Following Merrill's lead on fiduciary advertising
While there is uncertainty over whether the Department of Labor's fiduciary rule will become a reality under Donald Trump's administration, wealth management firms are still making preparations for the regulation's implementation.
Industry firms are showing this by getting ahead of the rule. Firms have been stating their intention to keep or eliminate commission-based accounts, whether to use the best interest contract exemption and, with the release of the regulator's guidelines, Morgan Stanley was the first to eliminate back-end bonuses in their deal. It’s a bit of a mad scramble of positioning f or firms in an effort to streamline the process and reduce confusion for adviser and investor alike. Strategically, there is a public relations conundrum, which begs the question, how does one spin this news positively?
An initial fear and concern is commissions will decrease for many advisers with these accounts and some will be and should be concerned for their jobs. For advisers and recruiters alike, there is deal-fear, particularly with question 12 in the guidelines and Morgan Stanley’s aggressive positioning. Then there’s Merrill Lynch in the forefront with new advertising supporting the rule saying that they are the “first among their peers” to take the position that “this is a positive step forward for the industry” along with their commitment to the “best interest of the client.” This is what advisers will need to start telling their clients.
This strategy would be on par with what Laura Virili, a marketing strategist for the financial services industry, might suggest. She states, “Most clients more than likely don’t know what the DoL ruling is so it’s best to communicate often.” In this age of technology, Virili recommends a social media strategy, but warns that “some clients may miss the message, so use all channels: phone, mail, email and social.” Although much action is being taken by firms as a proactive response to the rules, crafting a PR message that makes sense is important for clients and advisers alike.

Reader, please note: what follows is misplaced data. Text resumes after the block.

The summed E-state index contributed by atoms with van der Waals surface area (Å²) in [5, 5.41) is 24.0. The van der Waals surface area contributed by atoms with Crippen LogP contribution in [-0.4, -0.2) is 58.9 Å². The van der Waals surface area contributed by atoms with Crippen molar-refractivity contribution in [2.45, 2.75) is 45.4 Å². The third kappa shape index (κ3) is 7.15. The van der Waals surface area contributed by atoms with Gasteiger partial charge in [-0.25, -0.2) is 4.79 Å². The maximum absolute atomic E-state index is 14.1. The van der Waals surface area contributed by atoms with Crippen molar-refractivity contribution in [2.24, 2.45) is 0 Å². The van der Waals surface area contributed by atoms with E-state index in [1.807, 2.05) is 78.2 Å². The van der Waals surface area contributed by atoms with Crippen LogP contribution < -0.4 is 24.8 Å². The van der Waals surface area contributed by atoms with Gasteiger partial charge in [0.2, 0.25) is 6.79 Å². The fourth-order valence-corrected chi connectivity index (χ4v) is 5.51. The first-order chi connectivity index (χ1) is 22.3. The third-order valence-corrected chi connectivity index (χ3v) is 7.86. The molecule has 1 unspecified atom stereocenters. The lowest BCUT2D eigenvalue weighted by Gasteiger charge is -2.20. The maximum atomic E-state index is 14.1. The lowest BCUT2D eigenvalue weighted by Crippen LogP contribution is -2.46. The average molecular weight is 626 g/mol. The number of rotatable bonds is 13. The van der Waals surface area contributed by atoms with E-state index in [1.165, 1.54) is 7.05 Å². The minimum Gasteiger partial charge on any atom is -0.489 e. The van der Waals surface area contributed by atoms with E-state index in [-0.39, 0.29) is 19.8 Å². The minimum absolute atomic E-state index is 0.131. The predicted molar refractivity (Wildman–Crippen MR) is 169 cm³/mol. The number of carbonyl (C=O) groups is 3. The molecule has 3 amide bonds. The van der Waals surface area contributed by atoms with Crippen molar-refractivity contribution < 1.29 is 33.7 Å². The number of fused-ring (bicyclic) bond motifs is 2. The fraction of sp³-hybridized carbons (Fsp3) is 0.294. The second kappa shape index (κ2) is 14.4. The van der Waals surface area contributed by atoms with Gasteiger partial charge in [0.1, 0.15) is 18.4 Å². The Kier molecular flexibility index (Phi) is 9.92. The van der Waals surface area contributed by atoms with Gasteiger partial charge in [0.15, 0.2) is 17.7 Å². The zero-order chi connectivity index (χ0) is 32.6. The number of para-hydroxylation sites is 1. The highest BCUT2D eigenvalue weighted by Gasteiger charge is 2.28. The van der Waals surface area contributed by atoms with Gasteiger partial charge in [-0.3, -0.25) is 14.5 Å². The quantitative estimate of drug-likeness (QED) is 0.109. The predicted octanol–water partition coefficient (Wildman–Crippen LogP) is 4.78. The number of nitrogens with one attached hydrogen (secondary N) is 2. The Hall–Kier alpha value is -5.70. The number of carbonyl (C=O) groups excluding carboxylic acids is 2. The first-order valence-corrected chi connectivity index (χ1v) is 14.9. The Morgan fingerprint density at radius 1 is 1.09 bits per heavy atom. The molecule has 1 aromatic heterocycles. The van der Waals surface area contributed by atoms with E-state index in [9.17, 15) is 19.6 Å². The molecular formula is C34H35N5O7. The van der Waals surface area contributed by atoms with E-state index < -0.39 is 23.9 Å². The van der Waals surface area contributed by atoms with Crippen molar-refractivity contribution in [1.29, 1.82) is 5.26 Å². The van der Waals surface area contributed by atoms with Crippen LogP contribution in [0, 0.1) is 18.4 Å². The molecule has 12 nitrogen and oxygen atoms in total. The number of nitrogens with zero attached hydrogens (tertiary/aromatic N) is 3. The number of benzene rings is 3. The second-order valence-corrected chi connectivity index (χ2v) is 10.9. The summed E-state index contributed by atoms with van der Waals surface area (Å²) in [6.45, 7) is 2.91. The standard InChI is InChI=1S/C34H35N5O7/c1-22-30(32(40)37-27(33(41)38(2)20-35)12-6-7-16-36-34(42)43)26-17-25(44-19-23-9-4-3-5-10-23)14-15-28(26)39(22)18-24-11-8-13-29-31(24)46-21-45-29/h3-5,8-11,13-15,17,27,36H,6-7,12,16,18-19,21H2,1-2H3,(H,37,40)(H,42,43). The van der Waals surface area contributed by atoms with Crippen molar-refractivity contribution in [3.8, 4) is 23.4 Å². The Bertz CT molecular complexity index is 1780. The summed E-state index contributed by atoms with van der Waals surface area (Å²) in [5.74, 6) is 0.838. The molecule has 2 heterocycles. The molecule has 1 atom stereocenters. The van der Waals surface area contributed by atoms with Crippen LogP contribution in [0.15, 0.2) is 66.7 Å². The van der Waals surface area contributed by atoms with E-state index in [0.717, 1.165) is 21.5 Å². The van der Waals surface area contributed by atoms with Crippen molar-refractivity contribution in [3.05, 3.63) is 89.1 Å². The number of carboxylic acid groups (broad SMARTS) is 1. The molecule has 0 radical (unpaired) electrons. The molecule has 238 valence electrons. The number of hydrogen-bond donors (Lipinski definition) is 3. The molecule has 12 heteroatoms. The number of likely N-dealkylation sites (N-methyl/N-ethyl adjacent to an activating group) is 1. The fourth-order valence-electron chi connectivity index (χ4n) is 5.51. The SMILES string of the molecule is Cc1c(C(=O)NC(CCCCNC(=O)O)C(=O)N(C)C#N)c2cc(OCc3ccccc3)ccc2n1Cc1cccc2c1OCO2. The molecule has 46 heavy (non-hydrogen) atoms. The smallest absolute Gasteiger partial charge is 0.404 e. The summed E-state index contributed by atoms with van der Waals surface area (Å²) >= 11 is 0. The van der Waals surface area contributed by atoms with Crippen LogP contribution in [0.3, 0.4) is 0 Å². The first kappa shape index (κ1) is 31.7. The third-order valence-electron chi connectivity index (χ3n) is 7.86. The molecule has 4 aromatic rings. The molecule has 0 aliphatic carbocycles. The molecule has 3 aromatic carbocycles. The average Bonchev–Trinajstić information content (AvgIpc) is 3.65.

Several other firms say they are working marketing materials but as far as a PR campaign, they are not yet there, the issue is still in discussion.
Firms have no choice but to take a positive stance on the new rules because despite challenges, it’s execution in April is still a strong possibility. One firm declined to speak on the record, but told me that right now there were “too many moving parts to have a public dialogue.” Another was unable to give an official response, but said that the discussions surrounding the rule were intense and they were waiting to see where “the water settles so not to put anyone at a disadvantage.”
The rule presents a major change for the industry and it’s going to take a while to have a full understanding of the implications beyond the guidelines. Firms are doing their best to be both strategic and prudent with their decisions. The PR issue is merely one component, albeit, an important one to reduce confusion as well as attrition. In the next few months, we should see similar versions of Merrill's message start rolling out.
A federal judge categorically rejects claims by an insurance group that the agency overreached. The ruling "sets the tone" for other suits nationwide, an investor advocate says.November 5
"There are ways to potentially be cute with it. You could potentially cut out retirement business from the back-end bonuses," says an ex-Merrill Lynch executive who works in the independent space. "Cute doesn't usually work when it comes to regulators."November 2
Unlike its rival, Morgan will keep commission-based retirement accounts under the new regulation's best interest contract exemption.October 26